COVID-19 vaccination items and services must be covered without cost sharing if recommended by ACIP. Other COVID-19 preventive items and services must be covered without cost sharing if recommended by the USPSTF.l

Allowed; may vary by plan

No

15 business days after ACIP or USPSTF recommendation; not limited to declared COVID-19 PHE.

Source: CRS analysis of relevant legislation, statute, regulation, and guidance.

Notes: Checkmark (√) indicates that the requirement is applicable to that type of health plan. The variation (+GF) indicates that the requirement is also applicable to grandfathered plans; see table note (i). N.A. indicates that the requirement is not applicable to that type of health plan. None of these requirements applies to short-term, limited duration insurance (STLDI); see table note (d). "FFCRA" is the Families First Coronavirus Response Act (P.L. 116-127). "CARES Act" is the Coronavirus Aid, Relief, and Economic Security Act (P.L. 116-136). "PHE" is the public health emergency for COVID-19 declared pursuant to Section 319 of the Public Health Service Act; see table note (h). "USPSTF" is the United States Preventive Services Task Force. "EHB" is essential health benefits. "ACIP" is the Advisory Council on Immunization Practices.

The requirements listed in the table do not comprise a comprehensive list of all federal requirements and standards that apply to all health plans.

a. An example of a medical management technique that insurers may use, as allowed, is requiring that they (the insurer) provide prior authorization for coverage of certain services. For more information, see the appendix of CRS Report RL32237, Health Insurance: A Primer.

b. All requirements apply to services or items furnished in network. Under private insurance, benefit coverage and consumer cost sharing are often contingent upon whether a service or item is furnished by a provider that the insurer has contracted with (i.e., whether that provider is in network for a given plan). In instances where a contract between an insurer and provider does not exist, the provider is considered out of network. For more information, see the background section of CRS Report R46116, Surprise Billing in Private Health Insurance: Overview and Federal Policy Considerations.

c. Health insurance may be provided to a group of people who are drawn together by an employer or other organization, such as a trade union. Such groups generally are formed for purposes other than obtaining insurance, such as employment. When insurance is provided to a group, it is referred to as group coverage or group insurance. In the group market, the entity that purchases health insurance on behalf of a group is referred to as the plan sponsor.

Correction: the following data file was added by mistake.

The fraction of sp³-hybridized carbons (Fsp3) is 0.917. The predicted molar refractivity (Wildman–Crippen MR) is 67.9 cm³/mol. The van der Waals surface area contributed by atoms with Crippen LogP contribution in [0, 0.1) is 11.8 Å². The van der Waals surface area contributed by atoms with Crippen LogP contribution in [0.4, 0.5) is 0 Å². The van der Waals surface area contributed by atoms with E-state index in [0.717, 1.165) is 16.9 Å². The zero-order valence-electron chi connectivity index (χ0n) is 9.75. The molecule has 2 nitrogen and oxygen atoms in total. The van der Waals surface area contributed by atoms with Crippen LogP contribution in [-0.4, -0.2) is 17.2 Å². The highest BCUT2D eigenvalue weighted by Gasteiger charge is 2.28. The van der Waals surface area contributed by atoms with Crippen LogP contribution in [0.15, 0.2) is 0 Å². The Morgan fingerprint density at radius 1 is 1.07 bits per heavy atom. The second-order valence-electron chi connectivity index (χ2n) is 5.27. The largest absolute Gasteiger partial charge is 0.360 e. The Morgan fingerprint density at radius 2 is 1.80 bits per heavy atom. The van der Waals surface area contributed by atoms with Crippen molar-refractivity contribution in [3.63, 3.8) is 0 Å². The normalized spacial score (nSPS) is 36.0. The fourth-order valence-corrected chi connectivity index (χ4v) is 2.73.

d. Consumers who are not associated with a group can obtain health coverage by purchasing it directly from an insurer in the individual (or nongroup) health insurance market. Although STLDI is a type of coverage generally sold in the individual market, the statutory definition of individual health insurance coverage excludes STLDI. Thus, no federal health insurance requirements on individual health insurance plans apply to STLDI.

e. A fully insured health plan is one in which the plan sponsor purchases health coverage from a state-licensed insurer; the insurer assumes the risk of paying the medical claims for benefits covered under the health plan of the sponsor's enrolled members.

f. Self-insured plans refer to health coverage that is provided directly by the organization sponsoring coverage for its members (e.g., a firm providing health benefits to its employees). Such organizations set aside funds and pay for health benefits directly. Under self-insurance, the organization bears the risk for covering medical claims. In general, the size of a self-insured employer does not affect the applicability of federal requirements.

g. In general, for purposes of health insurance requirements, small groups are those with 50 or fewer individuals (e.g., employees). States can also define them as having 100 or fewer individuals. The definition of large group is 51 or more individuals, or 101 or more individuals, depending on the definition of small group.

h. Some coverage requirements in FFCRA and the CARES Act refer to the "emergency period" or a similar construction. This refers to the public health emergency declared with respect to the COVID-19 outbreak by Secretary of Health and Human Services (HHS) Alex Azar on January 31, 2020, effective as of January 27, pursuant to Section 319 of the Public Health Service Act. Hence, the emergency period began on January 27, 2020, and remains in effect as long as the declaration, or any renewal of it, is in effect. See "Duration of Emergency Period" in CRS Report R46316, Health Care Provisions in the Families First Coronavirus Response Act, P.L. 116-127.

i. Grandfathered plans are individual or group plans in which at least one individual was enrolled as of enactment of the Patient Protection and Affordable Care Act (ACA; P.L. 111-148, as amended), and which continue to meet certain criteria. Plans that maintain their grandfathered status are exempt from some federal requirements. However, FFCRA specifies that its COVID-19 testing coverage requirements do apply to grandfathered plans.

j. Centers for Medicare & Medicaid Services (CMS), "FAQs on Essential Health Benefit Coverage and the Coronavirus (COVID-19)," March 12, 2020.
CMS, "Information Related to COVID–19 Individual and Small Group Market Insurance Coverage," March 5, 2020.

k. Certain types of plans—self-insured plans and plans offered in the large-group market—must comply with this requirement even though they are not required to cover the EHB. HHS has indicated that such plans must use a permissible definition of EHB (including any state-selected EHB benchmark plans) to determine whether they comply with the requirement.